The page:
Background: This study aimed to determine what physiotherapists perceive are the benefits of using psychosocial strategies in their own practice, and whether perceived barriers extend beyond practitioner and contextual barriers. Methods: Content analysis of two open-ended questions was conducted. Australian physiotherapists (n = 206) provided written comments. Results: Three key categories of benefits emerged: patient benefits, shared patient and physiotherapist benefits, and physiotherapist benefits. Patient benefits included improved rehabilitation experience, improved patient wellbeing and improvement of psychosocial responses. Specifically, increased patient enjoyment, improved self-management and improved understanding of the links between their physical and psychological health. Therapeutic alliance appeared as a shared patient and physiotherapist benefit, with specific reference to enhanced partnerships and improved patient-centred practice. Physiotherapist benefits comprised of improved needs assessment and occupational benefits such as reduced load. Three key categories of physiotherapist barriers, contextual barriers, and patient barriers emerged. Time, knowledge, confidence, lack of expertise, and limited formal training, were the main barriers, specifically a lack of practical training, and for more complex strategies. Physiotherapists acknowledged patient barriers such as patient resistance, lack of understanding, and complex mental health needs. Conclusions: These findings contribute novel information with regard to the benefits and barriers of psychosocial approaches from a physiotherapist perspective. Physiotherapists may benefit from further support in their use of psychosocial approaches, to emphasize the benefits for their own practice. Furthermore, to potentially reduce patient barriers and improve outcomes, patient education concerning a biopsychosocial model of care could be valuable.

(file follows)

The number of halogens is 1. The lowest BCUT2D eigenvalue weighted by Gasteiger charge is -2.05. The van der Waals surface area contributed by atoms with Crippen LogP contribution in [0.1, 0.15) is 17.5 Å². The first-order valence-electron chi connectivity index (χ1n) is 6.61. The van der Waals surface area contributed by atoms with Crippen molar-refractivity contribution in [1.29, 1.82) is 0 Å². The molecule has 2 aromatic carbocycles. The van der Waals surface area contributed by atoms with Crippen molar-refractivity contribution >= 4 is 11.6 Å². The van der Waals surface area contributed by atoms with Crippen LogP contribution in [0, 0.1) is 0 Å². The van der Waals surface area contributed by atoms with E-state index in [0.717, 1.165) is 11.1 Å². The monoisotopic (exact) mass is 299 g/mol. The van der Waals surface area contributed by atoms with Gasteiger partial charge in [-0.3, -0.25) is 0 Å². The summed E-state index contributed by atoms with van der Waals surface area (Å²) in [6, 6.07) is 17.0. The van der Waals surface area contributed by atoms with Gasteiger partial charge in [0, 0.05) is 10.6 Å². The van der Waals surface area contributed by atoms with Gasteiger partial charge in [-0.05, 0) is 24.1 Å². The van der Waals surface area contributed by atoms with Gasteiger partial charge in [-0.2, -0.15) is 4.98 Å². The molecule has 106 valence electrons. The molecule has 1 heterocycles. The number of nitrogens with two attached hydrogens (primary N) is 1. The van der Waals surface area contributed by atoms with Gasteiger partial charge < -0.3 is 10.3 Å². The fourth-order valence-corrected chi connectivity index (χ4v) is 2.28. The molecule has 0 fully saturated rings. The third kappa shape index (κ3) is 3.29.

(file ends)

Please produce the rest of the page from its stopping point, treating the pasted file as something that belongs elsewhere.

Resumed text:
... Key aspects of a person's rehabilitation are to facilitate an understanding of their problem and provide strategies that promote independence. These, can be achieved by establishing a strong therapeutic alliance, facilitating the patient's development of body awareness and helping the patient to gain control over the pain condition [55]. The intended purpose of a posture-correcting shirt seems to signal the opposite as pain is attributed to a "postural fault" and the user becomes passively dependent on the shirt to "correct" this fault. ...